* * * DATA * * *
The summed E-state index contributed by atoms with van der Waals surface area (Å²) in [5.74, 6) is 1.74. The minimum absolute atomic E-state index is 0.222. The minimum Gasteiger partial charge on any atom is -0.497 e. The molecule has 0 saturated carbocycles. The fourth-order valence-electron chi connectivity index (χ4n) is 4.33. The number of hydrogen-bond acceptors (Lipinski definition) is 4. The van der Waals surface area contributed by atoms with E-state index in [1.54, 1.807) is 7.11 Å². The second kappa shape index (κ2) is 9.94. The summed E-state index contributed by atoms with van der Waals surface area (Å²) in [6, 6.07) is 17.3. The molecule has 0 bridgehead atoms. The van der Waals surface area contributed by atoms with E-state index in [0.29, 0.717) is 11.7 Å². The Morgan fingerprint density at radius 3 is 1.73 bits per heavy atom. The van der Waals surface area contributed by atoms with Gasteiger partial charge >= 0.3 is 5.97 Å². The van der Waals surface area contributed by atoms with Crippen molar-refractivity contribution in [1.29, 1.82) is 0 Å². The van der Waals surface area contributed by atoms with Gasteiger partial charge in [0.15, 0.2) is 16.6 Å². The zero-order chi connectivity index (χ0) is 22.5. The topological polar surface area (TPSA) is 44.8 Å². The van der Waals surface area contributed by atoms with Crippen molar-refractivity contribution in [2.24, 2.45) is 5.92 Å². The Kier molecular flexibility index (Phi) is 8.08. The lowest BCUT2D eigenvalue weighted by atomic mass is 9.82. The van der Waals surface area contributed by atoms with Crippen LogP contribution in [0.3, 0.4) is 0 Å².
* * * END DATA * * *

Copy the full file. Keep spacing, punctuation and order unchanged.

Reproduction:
The summed E-state index contributed by atoms with van der Waals surface area (Å²) in [5.74, 6) is 1.74. The minimum absolute atomic E-state index is 0.222. The minimum Gasteiger partial charge on any atom is -0.497 e. The molecule has 0 saturated carbocycles. The fourth-order valence-electron chi connectivity index (χ4n) is 4.33. The number of hydrogen-bond acceptors (Lipinski definition) is 4. The van der Waals surface area contributed by atoms with E-state index in [1.54, 1.807) is 7.11 Å². The second kappa shape index (κ2) is 9.94. The summed E-state index contributed by atoms with van der Waals surface area (Å²) in [6, 6.07) is 17.3. The molecule has 0 bridgehead atoms. The van der Waals surface area contributed by atoms with E-state index in [0.29, 0.717) is 11.7 Å². The Morgan fingerprint density at radius 3 is 1.73 bits per heavy atom. The van der Waals surface area contributed by atoms with Gasteiger partial charge >= 0.3 is 5.97 Å². The van der Waals surface area contributed by atoms with Crippen molar-refractivity contribution in [1.29, 1.82) is 0 Å². The van der Waals surface area contributed by atoms with Gasteiger partial charge in [0.15, 0.2) is 16.6 Å². The zero-order chi connectivity index (χ0) is 22.5. The topological polar surface area (TPSA) is 44.8 Å². The van der Waals surface area contributed by atoms with Crippen molar-refractivity contribution in [2.24, 2.45) is 5.92 Å². The Kier molecular flexibility index (Phi) is 8.08. The lowest BCUT2D eigenvalue weighted by atomic mass is 9.82. The van der Waals surface area contributed by atoms with Crippen LogP contribution in [0.3, 0.4) is 0 Å².